Baltimore Riot Was Maryland Air Guard's Largest Mobilization

  • Published
  • By Capt. Wayde Minami
  • 175th Wing Public Affairs
Part One of a Two-Part Series

The decade from 1963 to 1973 was one of social and political unrest in Maryland. Beginning with the racial conflict in Cambridge, Md., and ending with the anti-war riots at the University of Maryland, the Maryland National Guard repeatedly found itself called up to restore order when local authorities were unable to do so.

But the assassination of Dr. Martin Luther King, Jr. on April 4, 1968, was a watershed event for civil unrest in the state, and would lead to the Maryland National Guard's first federal mobilization since World War II.

For the Air Guard, such events as the rioting in Cambridge had been largely matters of news interest, but of little professional concern. As a part of the state militia, members of the Air Guard were capable of being called into state active duty to suppress civil insurrection and began receiving civil disturbance training, but in practice this duty overwhelmingly fell to their Army Guard counterparts.

When rioting broke out in Baltimore on April 6, the scale of the violence quickly grew so great that National Guard troops were required. Shortly after 10 p.m., Gov. Spiro T. Agnew gave the order, and approximately one hour later, the first troops deployed out of the 5th Regiment Armory in Baltimore.

Nearly every unit in the state was called out. Only the state's air defense units, a unit already on duty in Cambridge and a small number of units standing by in case rioting in neighboring Washington, D.C., spread into Maryland weren't committed to the effort in Baltimore.

Violence quickly spiraled out of control, and on April 7, Governor Agnew requested federal help. Troops were soon on their way from the XVIII Airborne Corps at Fort Bragg, N.C. They would later be augmented by the Army's 197th Infantry Brigade, from Fort Benning, Ga. The federal force would be known as Task Force-Baltimore.

Although there is a common perception that federal troops cannot engage in law enforcement due to the Posse Comitatus Act, in fact the Insurrection Act allows the use of such troops in cases of lawlessness beyond the ability of state authorities to control.

During the 1950s and 1960s, it was common practice that when federal troops were deployed to deal with civil unrest, National Guard troops on riot control duty would be mobilized into federal service, so that all military forces reported to the same chain of command.

Accordingly, Maryland National Guard troops on riot duty, including the Air National Guard, were federalized and placed under the command of Lt. Gen. Robert H. York, the regular Army commander of Task Force-Baltimore, on April 7 at 10:15 p.m. In terms of the number of troops called up, this would be the largest single federal mobilization in Maryland Air Guard history.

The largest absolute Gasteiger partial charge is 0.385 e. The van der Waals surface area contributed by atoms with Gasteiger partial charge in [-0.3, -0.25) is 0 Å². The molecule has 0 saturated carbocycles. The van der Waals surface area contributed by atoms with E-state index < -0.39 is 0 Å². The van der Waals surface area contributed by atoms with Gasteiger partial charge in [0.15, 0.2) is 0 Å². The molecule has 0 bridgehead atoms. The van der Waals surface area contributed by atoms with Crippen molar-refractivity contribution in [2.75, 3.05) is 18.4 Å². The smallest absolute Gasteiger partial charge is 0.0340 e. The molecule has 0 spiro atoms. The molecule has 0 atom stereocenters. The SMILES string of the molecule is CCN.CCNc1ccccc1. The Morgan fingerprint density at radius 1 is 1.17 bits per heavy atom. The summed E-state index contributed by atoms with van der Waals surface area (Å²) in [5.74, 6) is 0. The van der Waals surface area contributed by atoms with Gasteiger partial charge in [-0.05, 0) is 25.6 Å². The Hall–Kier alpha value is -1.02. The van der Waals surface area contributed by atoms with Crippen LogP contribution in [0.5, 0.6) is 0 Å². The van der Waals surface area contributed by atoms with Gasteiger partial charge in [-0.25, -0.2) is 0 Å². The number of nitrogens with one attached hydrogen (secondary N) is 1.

Troops of the Maryland Air National Guard's 135th Air Commando Group and 175th Tactical Fighter Group were formed into a provisional battalion, which was further organized into companies, platoons and squads. Within six hours, nearly all of the state's 1,300 Air Guardsmen had reported.

Although the Guardsmen were armed with M-1 carbines and had been issued ammunition, they were under strict orders not to load their weapons unless told to do so.

Maryland Airmen guarded critical infrastructure around the city, including utilities and the reservoir at Lake Montibello. Air Guardsmen also rode along on city buses traveling through dangerous areas, helped secure food shipments and relieved city police providing security at the 5th Regiment Armory, the location of the state military headquarters.

The Martin Company Airport, home station to the Maryland Air Guard, was meanwhile pressed into service as a debarkation point for federal troops arriving in Baltimore, with the Maryland Air Guard called upon to handle the associated logistics.

As the riot progressed, the number of rioters apprehended by police and military forces soared, and the city jail soon exceeded capacity. The Baltimore Civic Center was pressed into emergency service as a detention facility, and Air Guard troops were called in to help provide security. Hundreds of prisoners would ultimately be held there.

The Maryland National Guard remained federalized until regular Army troops withdrew from the city on April 12, at which time they reverted to state control. On April 14, Governor Agnew declared the riot over and released the Guard from riot control duty.

In the end, the National Guard earned considerable praise for the discipline and restraint it demonstrated during the riot, with only four shots being fired by Guardsmen throughout the entire ordeal - none by Air Guardsmen.

Although the Maryland Air National Guard would occasionally be called upon to provide support to Army Guard troops performing riot control duties - as when the 135th used loudspeaker-equipped aircraft to broadcast instructions to student demonstrators at the University of Maryland in the early 1970s - the wholesale call-up of April 1968 would not be repeated.